Eco Priority Guide: Walls

Eco-Priorities

The following issues relate to both potential positive and negative issues associated with each product class:

Structural:

Priority Order

Pbd*

Timber stud

Steel stud

Brick wall*

Conc

Block wall*

AAC wall*

Conc. Tilt

panel

1

Resource

Resource

GHG

Resource

GHG

GHG

GHG

GHG

2

 

Toxics

Toxics

Resource

 

Toxics

Resources

3

 

 

 

 

 

 

 

Example

 

 

 

 

 

 

 

Facings:

Priority Order

Straw*

Weather-board solid timber

Weather-board Recon. timber

Fibre Cement Sheet

Steel sandwich panel

Alumin. sandwich panel

Glass Curtain Wall

1

Resource

Habitat

Habitat

GHG

GHG

GHG

GHG

2

 

 

GHG

Resource

Toxics

Resources

Toxics

3

 

 

Toxics

 

 

Toxics

 

 

 

 

 

 

 

 

 

Example

Ortech

Baltic Pine' w'bd

Weather-tex

James Hardie/CSR

 

 

 

 

Pbd = plasterboard. AAC = autoclaved aerated concrete

* For wall finishes refer 'Paint', 'Timber', 'Resilient Floors' (for vinyl wall siding) for internal and external finishes

Overview

The plethora of wall structure and facing systems commonly used vary enormously in their environmental attributes, production intensity, life expectancies, and potential for reuse. To take three examples:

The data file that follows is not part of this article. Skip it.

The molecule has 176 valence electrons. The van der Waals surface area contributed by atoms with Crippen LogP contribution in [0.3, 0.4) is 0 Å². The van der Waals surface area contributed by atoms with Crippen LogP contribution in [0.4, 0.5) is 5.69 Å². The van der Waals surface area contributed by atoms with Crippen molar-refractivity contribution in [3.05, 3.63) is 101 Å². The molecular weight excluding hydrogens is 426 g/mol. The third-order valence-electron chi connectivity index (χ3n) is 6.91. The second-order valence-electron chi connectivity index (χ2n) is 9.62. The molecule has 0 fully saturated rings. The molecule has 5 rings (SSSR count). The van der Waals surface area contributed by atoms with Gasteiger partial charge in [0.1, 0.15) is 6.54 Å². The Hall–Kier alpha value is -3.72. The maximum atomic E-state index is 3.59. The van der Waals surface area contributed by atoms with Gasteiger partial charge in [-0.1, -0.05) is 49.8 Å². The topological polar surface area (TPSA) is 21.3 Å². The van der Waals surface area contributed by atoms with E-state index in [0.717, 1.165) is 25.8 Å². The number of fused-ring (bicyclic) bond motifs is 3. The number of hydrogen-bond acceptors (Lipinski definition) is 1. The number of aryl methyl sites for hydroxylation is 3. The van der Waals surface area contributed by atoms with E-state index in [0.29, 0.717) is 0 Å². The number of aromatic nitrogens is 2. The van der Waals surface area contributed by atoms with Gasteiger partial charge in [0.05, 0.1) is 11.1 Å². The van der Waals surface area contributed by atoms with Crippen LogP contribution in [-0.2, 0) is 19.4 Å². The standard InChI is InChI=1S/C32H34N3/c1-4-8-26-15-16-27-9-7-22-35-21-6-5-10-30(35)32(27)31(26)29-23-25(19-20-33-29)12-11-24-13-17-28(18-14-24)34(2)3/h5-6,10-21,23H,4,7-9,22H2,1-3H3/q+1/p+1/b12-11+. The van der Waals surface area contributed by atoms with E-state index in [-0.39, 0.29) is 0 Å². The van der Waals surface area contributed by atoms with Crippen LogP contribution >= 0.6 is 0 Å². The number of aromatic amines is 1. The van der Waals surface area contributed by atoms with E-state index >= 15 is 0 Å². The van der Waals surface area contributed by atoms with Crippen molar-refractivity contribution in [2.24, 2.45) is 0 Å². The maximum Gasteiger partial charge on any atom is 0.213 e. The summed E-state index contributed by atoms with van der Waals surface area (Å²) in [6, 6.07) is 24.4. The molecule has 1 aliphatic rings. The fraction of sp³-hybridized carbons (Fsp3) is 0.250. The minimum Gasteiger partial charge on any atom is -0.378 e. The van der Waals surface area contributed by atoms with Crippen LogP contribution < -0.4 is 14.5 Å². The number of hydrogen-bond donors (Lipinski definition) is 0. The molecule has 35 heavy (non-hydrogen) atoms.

· A timber stud wall with a timber weatherboard cladding and insulation has an embodied energy of 169 MJ/m2

· A timber stud wall with a clay brick veneer cladding and insulation has an embodied energy of 561 MJ/m2

· A steel-faced (enamelled) sandwich panel wall has an embodied energy of 1087 MJ/m2(Lawson 1996).

However each of these has quite different profiles for potential for habitat, resource, Greenhouse, toxicity and human health components.

Quick Guide - walls

Plasterboard Lining

For:

· 100% recyclable product

· High natural content

·

 

Against:

· Not recycled currently

· Relatively high waste in construction

Timber stud (SW)

For:

· Relatively low thermal conductivity

· Renewable resource

· Potentially non-toxic (unless preservatives used)

· Readily repaired

· Some low toxicity carrier oils (linseed) being used with Permethrin (Hyne T2)

 

Against:

· To obtain termite protection for timber treatment is required. While boron-based paints are available for surface application, surface treatments commercially available are LOSP (permethrin/ TBTO or soon bifenthrin based - refer 'Timber') formulations, considered stronger toxins

· Dimensional tolerances can vary